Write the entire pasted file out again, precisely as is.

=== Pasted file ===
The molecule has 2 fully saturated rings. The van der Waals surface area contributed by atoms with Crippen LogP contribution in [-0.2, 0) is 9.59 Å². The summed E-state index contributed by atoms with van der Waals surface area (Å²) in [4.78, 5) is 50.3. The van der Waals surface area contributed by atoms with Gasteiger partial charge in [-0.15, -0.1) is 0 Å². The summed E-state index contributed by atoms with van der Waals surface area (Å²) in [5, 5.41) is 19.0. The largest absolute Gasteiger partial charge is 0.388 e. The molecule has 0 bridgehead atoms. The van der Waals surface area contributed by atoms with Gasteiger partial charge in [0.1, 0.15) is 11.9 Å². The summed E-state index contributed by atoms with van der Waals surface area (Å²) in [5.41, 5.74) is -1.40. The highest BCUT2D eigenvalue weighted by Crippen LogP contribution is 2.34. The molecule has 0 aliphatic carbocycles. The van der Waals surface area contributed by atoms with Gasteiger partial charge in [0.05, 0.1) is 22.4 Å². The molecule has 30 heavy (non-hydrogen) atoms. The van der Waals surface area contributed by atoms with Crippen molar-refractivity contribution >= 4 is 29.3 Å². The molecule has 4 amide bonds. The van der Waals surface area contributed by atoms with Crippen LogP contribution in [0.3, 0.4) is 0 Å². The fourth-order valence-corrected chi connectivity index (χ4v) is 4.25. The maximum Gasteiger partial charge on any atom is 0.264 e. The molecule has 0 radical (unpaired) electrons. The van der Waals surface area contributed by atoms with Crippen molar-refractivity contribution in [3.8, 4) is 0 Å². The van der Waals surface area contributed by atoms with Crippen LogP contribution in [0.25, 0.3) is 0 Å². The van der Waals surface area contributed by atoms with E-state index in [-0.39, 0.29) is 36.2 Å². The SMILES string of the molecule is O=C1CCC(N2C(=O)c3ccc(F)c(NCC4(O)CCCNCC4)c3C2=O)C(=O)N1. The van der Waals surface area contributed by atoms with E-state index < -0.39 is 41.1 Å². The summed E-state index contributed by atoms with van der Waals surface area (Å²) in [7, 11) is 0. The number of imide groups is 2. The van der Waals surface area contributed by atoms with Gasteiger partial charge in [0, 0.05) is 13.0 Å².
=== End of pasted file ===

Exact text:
The molecule has 2 fully saturated rings. The van der Waals surface area contributed by atoms with Crippen LogP contribution in [-0.2, 0) is 9.59 Å². The summed E-state index contributed by atoms with van der Waals surface area (Å²) in [4.78, 5) is 50.3. The van der Waals surface area contributed by atoms with Gasteiger partial charge in [-0.15, -0.1) is 0 Å². The summed E-state index contributed by atoms with van der Waals surface area (Å²) in [5, 5.41) is 19.0. The largest absolute Gasteiger partial charge is 0.388 e. The molecule has 0 bridgehead atoms. The van der Waals surface area contributed by atoms with Gasteiger partial charge in [0.1, 0.15) is 11.9 Å². The summed E-state index contributed by atoms with van der Waals surface area (Å²) in [5.41, 5.74) is -1.40. The highest BCUT2D eigenvalue weighted by Crippen LogP contribution is 2.34. The molecule has 0 aliphatic carbocycles. The van der Waals surface area contributed by atoms with Gasteiger partial charge in [0.05, 0.1) is 22.4 Å². The molecule has 30 heavy (non-hydrogen) atoms. The van der Waals surface area contributed by atoms with Crippen molar-refractivity contribution >= 4 is 29.3 Å². The molecule has 4 amide bonds. The van der Waals surface area contributed by atoms with Crippen LogP contribution in [0.3, 0.4) is 0 Å². The fourth-order valence-corrected chi connectivity index (χ4v) is 4.25. The maximum Gasteiger partial charge on any atom is 0.264 e. The molecule has 0 radical (unpaired) electrons. The van der Waals surface area contributed by atoms with Crippen molar-refractivity contribution in [3.8, 4) is 0 Å². The van der Waals surface area contributed by atoms with Crippen LogP contribution in [0.25, 0.3) is 0 Å². The van der Waals surface area contributed by atoms with E-state index in [-0.39, 0.29) is 36.2 Å². The SMILES string of the molecule is O=C1CCC(N2C(=O)c3ccc(F)c(NCC4(O)CCCNCC4)c3C2=O)C(=O)N1. The van der Waals surface area contributed by atoms with E-state index < -0.39 is 41.1 Å². The summed E-state index contributed by atoms with van der Waals surface area (Å²) in [7, 11) is 0. The number of imide groups is 2. The van der Waals surface area contributed by atoms with Gasteiger partial charge in [0, 0.05) is 13.0 Å².